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UK to sequence whole coronavirus genome

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The Government and the UK’s Chief Scientific Adviser have backed plans to map how COVID-19 spreads and behaves using whole-genome sequencing. Through a £20 million investment, the consortium will look for breakthroughs that help the UK respond to this and future pandemics.

COVID-19 Genomics UK Consortium - comprised of the NHS, Public Health Agencies, Wellcome Sanger Institute, and numerous academic institutions - will deliver large scale, rapid sequencing of the cause of the disease and share intelligence with hospitals, regional NHS centres and the Government.

UK Business Secretary Alok Sharma comments: ‘At a critical moment in history, this new consortium will bring together the UK’s brightest and best scientists to build our understanding of this pandemic, tackle the disease and ultimately, save lives.’

‘As a Government, we are working tirelessly to do all we can to fight COVID-19 to protect as many lives and save as many jobs as possible.’

Samples from patients with confirmed cases of COVID-19 will be sent to a network of sequencing centres which currently includes Belfast, Birmingham, Cambridge, Cardiff, Edinburgh, Exeter, Glasgow, Liverpool, London, Norwich, Nottingham, Oxford and Sheffield. The Wellcome Sanger Institute will collaborate with expert groups across the country to analyse the genetic code of COVID-19 samples It is hoped that this will give public health agencies and clinicians a unique tool to combat the virus.

By looking at the whole virus genome in people who have had confirmed cases of COVID-19, scientists can monitor changes in the virus at a national scale to understand how the virus is spreading and whether different strains are emerging. This will help clinical care of patients and save lives.

Government Chief Scientific Adviser, Sir Patrick Vallance stated: ‘Genomic sequencing will help us understand COVID-19 and its spread. It can also help guide treatments in the future and see the impact of interventions.’

‘The UK is one of the world’s leading destinations for genomics research and development, and I am confident that our best minds, working as part of this consortium, will make vital breakthroughs to help us tackle this disease,’ added Vallance.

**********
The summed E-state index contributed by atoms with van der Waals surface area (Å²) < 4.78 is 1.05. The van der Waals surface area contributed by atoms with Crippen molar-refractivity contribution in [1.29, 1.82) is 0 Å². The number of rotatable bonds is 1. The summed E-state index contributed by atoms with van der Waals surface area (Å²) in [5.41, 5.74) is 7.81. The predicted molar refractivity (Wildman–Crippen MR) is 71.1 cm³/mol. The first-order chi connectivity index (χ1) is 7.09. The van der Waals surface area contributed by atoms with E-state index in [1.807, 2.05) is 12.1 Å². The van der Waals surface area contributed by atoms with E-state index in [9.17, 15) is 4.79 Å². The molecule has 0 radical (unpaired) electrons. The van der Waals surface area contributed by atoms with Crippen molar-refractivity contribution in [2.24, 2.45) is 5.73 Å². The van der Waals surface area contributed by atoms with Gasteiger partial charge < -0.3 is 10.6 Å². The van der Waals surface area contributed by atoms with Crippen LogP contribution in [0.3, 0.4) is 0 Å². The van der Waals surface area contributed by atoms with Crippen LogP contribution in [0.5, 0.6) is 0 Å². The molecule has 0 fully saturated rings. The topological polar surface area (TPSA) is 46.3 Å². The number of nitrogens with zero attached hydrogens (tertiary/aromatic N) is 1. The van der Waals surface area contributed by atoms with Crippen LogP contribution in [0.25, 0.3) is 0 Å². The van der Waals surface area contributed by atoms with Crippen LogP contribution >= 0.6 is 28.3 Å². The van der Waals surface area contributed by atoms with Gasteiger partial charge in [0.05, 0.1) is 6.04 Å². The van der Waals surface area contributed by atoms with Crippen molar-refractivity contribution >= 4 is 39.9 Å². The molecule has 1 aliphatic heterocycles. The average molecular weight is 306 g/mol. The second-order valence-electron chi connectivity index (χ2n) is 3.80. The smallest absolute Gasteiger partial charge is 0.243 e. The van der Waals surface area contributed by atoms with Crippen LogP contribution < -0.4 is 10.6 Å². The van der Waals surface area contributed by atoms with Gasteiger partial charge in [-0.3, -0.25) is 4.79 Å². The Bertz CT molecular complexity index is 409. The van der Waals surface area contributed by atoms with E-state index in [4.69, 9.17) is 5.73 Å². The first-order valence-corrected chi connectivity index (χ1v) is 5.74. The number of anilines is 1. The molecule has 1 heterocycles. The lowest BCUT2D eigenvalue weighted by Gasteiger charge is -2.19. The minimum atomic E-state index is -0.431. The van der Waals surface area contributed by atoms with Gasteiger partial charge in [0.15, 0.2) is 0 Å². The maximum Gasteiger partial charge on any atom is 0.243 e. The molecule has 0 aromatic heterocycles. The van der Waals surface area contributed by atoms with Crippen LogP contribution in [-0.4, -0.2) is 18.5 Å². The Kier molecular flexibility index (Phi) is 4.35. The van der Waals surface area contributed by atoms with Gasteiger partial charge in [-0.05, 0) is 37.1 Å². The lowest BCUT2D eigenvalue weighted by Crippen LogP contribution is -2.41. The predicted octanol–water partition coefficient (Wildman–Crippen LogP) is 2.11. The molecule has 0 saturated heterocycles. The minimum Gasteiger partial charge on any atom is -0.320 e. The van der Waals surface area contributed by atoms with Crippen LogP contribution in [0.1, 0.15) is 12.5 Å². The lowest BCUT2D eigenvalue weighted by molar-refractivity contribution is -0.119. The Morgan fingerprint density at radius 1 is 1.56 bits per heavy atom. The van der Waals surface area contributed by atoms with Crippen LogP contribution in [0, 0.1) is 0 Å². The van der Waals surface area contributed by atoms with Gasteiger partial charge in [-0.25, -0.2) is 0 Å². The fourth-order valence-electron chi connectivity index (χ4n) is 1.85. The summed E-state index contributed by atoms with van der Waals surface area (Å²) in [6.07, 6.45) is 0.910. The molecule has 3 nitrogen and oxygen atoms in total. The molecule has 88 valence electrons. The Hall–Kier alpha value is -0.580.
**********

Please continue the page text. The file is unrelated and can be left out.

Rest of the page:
The UK Consortium, supported by the Government, including the NHS, Public Health England, UK Research and Innovation (UKRI), and Wellcome, will enable clinicians and public health teams to rapidly investigate clusters of cases in hospitals, care homes and the community, to understand how the virus is spread and implement appropriate infection control measures.

Professor Sharon Peacock, Director of the National Infection Service, Public Health England stated: ‘This virus is one of the biggest threats our nation has faced in recent times and crucial to helping us fight it is understanding how it is spreading. Harnessing innovative genome technologies will help us tease apart the complex picture of coronavirus spread in the UK, and rapidly evaluate ways to reduce the impact of this disease on our society.’

Professor Sharon Peacock, Director of the National Infection Service, Public Health England said: ‘This virus is one of the biggest threats our nation has faced in recent times and crucial to helping us fight it is understanding how it is spreading. Harnessing innovative genome technologies will help us tease apart the complex picture of coronavirus spread in the UK, and rapidly evaluate ways to reduce the impact of this disease on our society.’

Professor Sir Mike Stratton, director of the Wellcome Sanger Institute added: ‘Rapid genome sequencing of COVID-19 will give us unparalleled insights into the spread, distribution and scale of the epidemic in the UK. The power of 21st-century science to combat this pandemic is something that those going before us could not have dreamt of, and it is incumbent on us to do everything we can to first understand, and then limit, the impact of COVID-19.’